A main issue to consider when deploying wireless in a healthcare institution is ensuring its compliance with the Health Insurance Portability and Accountability Act (HIPAA) and maintaining strict privacy of patient health information. The wireless network must have multiple layers of security to ensure airtight protection and eliminate security breaches. HP Networking offers the advanced ‘defence-in-depth’ solution that enforces security at the network edge, helping safeguard the integrity of confidential patient information and enabling compliance with HIPAA regulations. Robust encryption and authentication grant per-user network authorisation privileges and keep patient information private as it travels over the airwaves. The wireless intrusion detection and prevention guards the hospital’s network from unauthorised access through rogue access points and hacker attacks.

Looking forward

When a healthcare institution considers implementing a wireless LAN, it is important that it not only looks for an “access point”, but that it considers all the services it would like to offer. Whether it is looking for staff access, patient Internet guest access, location tracking, Voice over WLAN or other services, it is important that the chosen wireless solution is scalable, secure, certified, manageable and easy to use. The HP Networking ‘Multi Service Mobility’ solution is a fully flexible solution that meets today’s and tomorrow’s needs for wireless access from all types of users and services.

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3 Responses to Wireless networks open up opportunities in healthcare

  1. Mikko Kaarela says:

    WLAN in definitely coming to healthcare – and many other places – in a big way, given the fact that its early security problems have been resolved and the 802.11n network has improved the capacity to the level of costly and inflexible cable-LAN. What remains to be handled properly is the wireless quality assurance (WQA) as the WLAN is turning from “network of convenience” into an essential component of critical IT infrastructure.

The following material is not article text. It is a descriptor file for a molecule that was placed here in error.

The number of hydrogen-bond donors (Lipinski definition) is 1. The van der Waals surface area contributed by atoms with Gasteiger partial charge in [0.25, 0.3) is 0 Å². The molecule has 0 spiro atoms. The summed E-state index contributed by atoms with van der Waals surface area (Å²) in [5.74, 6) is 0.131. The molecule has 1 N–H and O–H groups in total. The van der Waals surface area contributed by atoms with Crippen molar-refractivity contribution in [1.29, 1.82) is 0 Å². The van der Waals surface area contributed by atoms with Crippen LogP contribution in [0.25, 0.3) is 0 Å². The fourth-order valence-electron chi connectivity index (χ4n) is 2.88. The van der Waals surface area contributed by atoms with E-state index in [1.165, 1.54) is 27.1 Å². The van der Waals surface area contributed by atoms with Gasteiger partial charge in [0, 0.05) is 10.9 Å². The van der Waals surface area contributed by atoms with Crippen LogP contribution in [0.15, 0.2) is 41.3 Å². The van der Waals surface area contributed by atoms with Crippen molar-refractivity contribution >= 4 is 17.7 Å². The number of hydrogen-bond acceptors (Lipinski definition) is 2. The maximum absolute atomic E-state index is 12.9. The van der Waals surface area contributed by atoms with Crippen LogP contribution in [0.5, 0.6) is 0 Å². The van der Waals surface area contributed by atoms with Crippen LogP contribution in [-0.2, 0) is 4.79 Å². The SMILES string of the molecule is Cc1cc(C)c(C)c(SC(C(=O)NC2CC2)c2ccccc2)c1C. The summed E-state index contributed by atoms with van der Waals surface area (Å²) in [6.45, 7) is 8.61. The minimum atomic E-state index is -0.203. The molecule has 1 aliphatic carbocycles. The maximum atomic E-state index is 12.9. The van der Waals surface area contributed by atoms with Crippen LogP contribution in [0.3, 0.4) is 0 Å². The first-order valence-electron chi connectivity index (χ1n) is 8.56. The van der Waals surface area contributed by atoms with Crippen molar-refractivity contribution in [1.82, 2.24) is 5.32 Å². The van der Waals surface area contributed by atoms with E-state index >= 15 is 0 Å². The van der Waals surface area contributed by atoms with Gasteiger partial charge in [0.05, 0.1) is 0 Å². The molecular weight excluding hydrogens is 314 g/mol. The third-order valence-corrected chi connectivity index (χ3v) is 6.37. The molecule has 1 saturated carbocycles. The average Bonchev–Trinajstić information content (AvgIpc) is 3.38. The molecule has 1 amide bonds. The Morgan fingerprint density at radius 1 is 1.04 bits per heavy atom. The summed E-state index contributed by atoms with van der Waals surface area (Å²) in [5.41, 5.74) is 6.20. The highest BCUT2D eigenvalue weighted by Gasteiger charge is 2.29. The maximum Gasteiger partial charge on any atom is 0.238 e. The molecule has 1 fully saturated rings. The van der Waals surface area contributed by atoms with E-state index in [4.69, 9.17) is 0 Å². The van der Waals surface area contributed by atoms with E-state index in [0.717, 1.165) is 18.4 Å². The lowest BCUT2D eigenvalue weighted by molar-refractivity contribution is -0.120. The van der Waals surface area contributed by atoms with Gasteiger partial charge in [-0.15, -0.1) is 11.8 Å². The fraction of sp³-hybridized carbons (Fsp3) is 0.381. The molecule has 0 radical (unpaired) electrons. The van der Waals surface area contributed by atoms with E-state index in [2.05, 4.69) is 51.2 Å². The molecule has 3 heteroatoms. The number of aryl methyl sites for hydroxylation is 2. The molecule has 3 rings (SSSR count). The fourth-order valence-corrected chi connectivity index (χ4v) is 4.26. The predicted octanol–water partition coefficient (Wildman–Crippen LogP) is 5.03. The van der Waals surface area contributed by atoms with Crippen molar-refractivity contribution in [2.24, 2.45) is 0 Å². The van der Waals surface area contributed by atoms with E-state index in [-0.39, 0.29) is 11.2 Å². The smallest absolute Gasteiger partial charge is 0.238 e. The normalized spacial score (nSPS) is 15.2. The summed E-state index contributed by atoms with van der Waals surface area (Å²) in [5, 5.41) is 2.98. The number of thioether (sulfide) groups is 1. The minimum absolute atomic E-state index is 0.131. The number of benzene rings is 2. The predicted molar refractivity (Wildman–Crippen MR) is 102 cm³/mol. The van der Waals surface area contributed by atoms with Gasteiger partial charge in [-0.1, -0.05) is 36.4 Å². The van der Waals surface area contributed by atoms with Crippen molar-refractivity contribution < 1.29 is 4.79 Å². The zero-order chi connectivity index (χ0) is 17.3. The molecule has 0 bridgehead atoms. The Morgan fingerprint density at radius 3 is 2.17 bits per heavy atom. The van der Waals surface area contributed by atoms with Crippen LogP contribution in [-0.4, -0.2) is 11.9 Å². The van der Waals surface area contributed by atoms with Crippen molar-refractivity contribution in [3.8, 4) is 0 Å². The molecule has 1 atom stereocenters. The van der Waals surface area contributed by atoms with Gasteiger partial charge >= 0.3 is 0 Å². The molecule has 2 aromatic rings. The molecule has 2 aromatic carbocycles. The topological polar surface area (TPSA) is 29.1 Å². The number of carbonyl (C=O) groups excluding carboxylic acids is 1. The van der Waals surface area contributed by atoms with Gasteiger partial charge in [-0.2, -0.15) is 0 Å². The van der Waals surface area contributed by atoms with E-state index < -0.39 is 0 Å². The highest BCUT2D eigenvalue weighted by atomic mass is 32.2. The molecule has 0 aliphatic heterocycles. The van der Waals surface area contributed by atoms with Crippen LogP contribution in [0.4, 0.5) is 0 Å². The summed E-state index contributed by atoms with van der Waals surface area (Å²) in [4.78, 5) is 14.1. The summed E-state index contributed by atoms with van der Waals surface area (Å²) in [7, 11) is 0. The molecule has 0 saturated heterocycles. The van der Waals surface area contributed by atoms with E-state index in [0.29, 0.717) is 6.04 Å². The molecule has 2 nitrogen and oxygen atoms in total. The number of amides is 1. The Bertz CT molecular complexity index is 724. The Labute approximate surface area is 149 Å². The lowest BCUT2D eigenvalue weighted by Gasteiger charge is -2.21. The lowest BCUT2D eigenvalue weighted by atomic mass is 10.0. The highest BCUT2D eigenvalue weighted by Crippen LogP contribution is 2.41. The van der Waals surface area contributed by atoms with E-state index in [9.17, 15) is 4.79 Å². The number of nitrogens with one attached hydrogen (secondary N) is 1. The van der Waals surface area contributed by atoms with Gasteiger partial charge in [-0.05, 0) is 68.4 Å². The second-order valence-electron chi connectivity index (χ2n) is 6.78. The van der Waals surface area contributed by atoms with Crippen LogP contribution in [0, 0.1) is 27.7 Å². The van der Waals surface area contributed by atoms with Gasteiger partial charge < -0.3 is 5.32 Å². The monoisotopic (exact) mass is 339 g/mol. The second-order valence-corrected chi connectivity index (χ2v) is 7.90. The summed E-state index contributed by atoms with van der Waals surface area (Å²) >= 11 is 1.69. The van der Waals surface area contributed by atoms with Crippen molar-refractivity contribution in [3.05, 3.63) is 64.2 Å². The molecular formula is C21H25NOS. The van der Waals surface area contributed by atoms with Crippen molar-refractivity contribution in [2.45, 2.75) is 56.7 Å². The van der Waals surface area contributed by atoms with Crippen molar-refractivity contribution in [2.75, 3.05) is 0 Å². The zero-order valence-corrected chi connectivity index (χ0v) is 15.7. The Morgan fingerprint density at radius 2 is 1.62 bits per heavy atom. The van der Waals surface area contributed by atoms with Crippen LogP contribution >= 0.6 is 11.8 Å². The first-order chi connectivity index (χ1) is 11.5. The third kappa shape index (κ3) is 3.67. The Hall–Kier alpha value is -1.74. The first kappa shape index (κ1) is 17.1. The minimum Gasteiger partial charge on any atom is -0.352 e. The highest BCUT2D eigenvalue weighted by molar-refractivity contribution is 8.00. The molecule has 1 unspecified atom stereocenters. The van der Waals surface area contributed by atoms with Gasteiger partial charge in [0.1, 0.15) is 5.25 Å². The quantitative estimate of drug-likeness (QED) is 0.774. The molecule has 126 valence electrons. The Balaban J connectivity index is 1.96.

In life-critical healthcare context wireless quality assurance cannot be based on customer complaints. This calls for continuous, pro-active QA, with centralized 7/24 monitoring and consistent SLA reporting, no matter whose WLAN hardware is in use.

    Luckily, both WLAN vendors and vendor-independent independent WQA suppliers such as 7signal (http://www.7signal.com) are working hard to remove the last obstacle, with healthcare as one of the early adopters of innovative WQA solutions. That is, of course, no wonder as also the regulators are seeing WLAN as a “medical device” if medical devices are connected to it.

  2. The connectivity wireless networks can provide in a healthcare setting is amazing. Bringing relevant patient information to the attending physician, wherever they may be, allows for an entirely new level of healthcare and patient support. At Globaltel Media we’ve tailored our SMS-based messaging solutions to be used for a variety of healthcare related activities. At my company Globaltel Media we have recently customized our SMS messaging platform to deliver everything from appointment logistics/scheduling and remote diagnostics to physicians to relaying rich media content like x-rays and cat scans, all while maintaining HIPAA compliance. The future for mobile technology in healthcare is certainly bright, and I look forward to seeing more people take advantage of the potential patient care benefits it provides. I believe solutions involving SMS could further improve the comprehensive connectivity objective the healthcare industry strives for.

  3. [...] Rudie is a regular contributor to IT News Africa’s Opinion column. Read his thoughts on Unified Communication and wireless networks creating opportunities in the healthcare sector. [...]